We hope these new email reports make it easier to stay caught up, and stay ahead—all without even logging in. Happy Basecamping!
One of the best things about Basecamp is you can use it almost anywhere. All you need is a web browser and an internet connection. Laptop, phone, tablet, hotel lounge, school computer lab, Mom and Dad’s den — you know, the one with the CRT monitor… Anyway… Basecamp also is available in fully featured apps for iOS and Android that offer the additional power and convenience of native features on your phone or tablet.
Today, in that same spirit, we’re proud to announce Basecamp 3 for Windows and Mac.
If you’re using Basecamp 3 daily on your computer we think you’ll find the app a big level-up from the browser experience. Here’s why:
It’s right at home
Once installed, Basecamp 3 has its own icon on your desktop, in the dock on your Mac, Windows taskbar, and when switching applications. Instead of being hidden in tab within your web browser, Basecamp is now front-and-center.
Turn on notifications and you’ll see them right there on your computer as they happen. Even when you’re working in another application, a quick glance at the system tray icon or OS X menu bar will let you know when there is something new in Basecamp. Focus on work without missing a thing!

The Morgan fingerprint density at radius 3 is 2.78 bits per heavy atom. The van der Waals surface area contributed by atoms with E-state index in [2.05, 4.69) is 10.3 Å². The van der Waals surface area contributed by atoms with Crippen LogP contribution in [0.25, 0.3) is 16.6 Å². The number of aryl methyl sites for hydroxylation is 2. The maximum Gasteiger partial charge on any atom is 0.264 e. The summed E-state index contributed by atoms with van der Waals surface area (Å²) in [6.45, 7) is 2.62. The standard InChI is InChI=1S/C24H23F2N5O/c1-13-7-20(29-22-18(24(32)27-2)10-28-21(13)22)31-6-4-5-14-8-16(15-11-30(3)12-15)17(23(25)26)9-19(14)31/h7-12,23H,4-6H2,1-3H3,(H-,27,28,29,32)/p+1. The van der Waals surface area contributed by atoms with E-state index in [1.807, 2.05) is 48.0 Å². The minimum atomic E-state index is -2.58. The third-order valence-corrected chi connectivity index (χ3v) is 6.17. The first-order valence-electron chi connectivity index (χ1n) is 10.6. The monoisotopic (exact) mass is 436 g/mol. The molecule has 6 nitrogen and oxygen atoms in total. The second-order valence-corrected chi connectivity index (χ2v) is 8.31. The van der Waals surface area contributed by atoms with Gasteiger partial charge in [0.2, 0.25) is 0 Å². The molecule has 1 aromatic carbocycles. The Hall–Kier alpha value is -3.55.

Basecamp 3 for Windows and Mac are free and available now. You can download them using the links below. For installation instructions view our help docs.
Basecamp 3 works where you do on iOS, Android, Mac, Windows, and anywhere you’ve got a web browser and an internet connection. Your first Basecamp is completely free so try it today, it takes just a minute to sign-up.
In January of 2006, a young comedian with a taste of doing stand-up in college, moved to New York to make it big.
I got $200 and dreams, let’s do this thing.
But following a stretch of barely getting by and sleeping on the subway, he moved back to Chicago by May of the same year. So what happened to him? Did he give up?
Richard Feynman, one of the greatest physicists and thinkers of our time, was devoted to breaking things down into first principles. He’d strip a problem or idea down to the basics he first could prove to be true before building more on top.
For example, instead of studying theory and papers from other physicists to prepare to take his oral exam for his graduate degree, Richard opened up a blank notebook, titled it “Notebook Of Things I Don’t Know About”, and essentially wrote his own physics text book. Over the course of weeks, he built up his knowledge of physics from the very beginning of what he could prove to be true.